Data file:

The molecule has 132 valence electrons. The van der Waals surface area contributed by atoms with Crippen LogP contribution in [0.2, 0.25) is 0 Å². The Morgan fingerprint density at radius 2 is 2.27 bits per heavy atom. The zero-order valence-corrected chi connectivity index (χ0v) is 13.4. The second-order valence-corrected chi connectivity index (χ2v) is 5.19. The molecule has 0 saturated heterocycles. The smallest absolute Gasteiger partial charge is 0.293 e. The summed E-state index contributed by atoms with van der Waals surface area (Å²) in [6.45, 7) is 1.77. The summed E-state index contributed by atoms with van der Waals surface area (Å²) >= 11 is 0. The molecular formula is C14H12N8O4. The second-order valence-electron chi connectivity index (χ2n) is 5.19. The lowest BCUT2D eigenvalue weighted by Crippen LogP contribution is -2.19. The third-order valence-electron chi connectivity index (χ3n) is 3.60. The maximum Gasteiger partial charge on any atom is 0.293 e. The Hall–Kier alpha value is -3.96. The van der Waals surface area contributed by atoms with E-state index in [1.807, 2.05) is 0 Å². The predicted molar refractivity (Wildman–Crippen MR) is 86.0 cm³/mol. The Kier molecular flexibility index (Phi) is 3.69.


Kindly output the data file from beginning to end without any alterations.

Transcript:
The molecule has 132 valence electrons. The van der Waals surface area contributed by atoms with Crippen LogP contribution in [0.2, 0.25) is 0 Å². The Morgan fingerprint density at radius 2 is 2.27 bits per heavy atom. The zero-order valence-corrected chi connectivity index (χ0v) is 13.4. The second-order valence-corrected chi connectivity index (χ2v) is 5.19. The molecule has 0 saturated heterocycles. The smallest absolute Gasteiger partial charge is 0.293 e. The summed E-state index contributed by atoms with van der Waals surface area (Å²) in [6.45, 7) is 1.77. The summed E-state index contributed by atoms with van der Waals surface area (Å²) >= 11 is 0. The molecular formula is C14H12N8O4. The second-order valence-electron chi connectivity index (χ2n) is 5.19. The lowest BCUT2D eigenvalue weighted by Crippen LogP contribution is -2.19. The third-order valence-electron chi connectivity index (χ3n) is 3.60. The maximum Gasteiger partial charge on any atom is 0.293 e. The Hall–Kier alpha value is -3.96. The van der Waals surface area contributed by atoms with E-state index in [1.807, 2.05) is 0 Å². The predicted molar refractivity (Wildman–Crippen MR) is 86.0 cm³/mol. The Kier molecular flexibility index (Phi) is 3.69.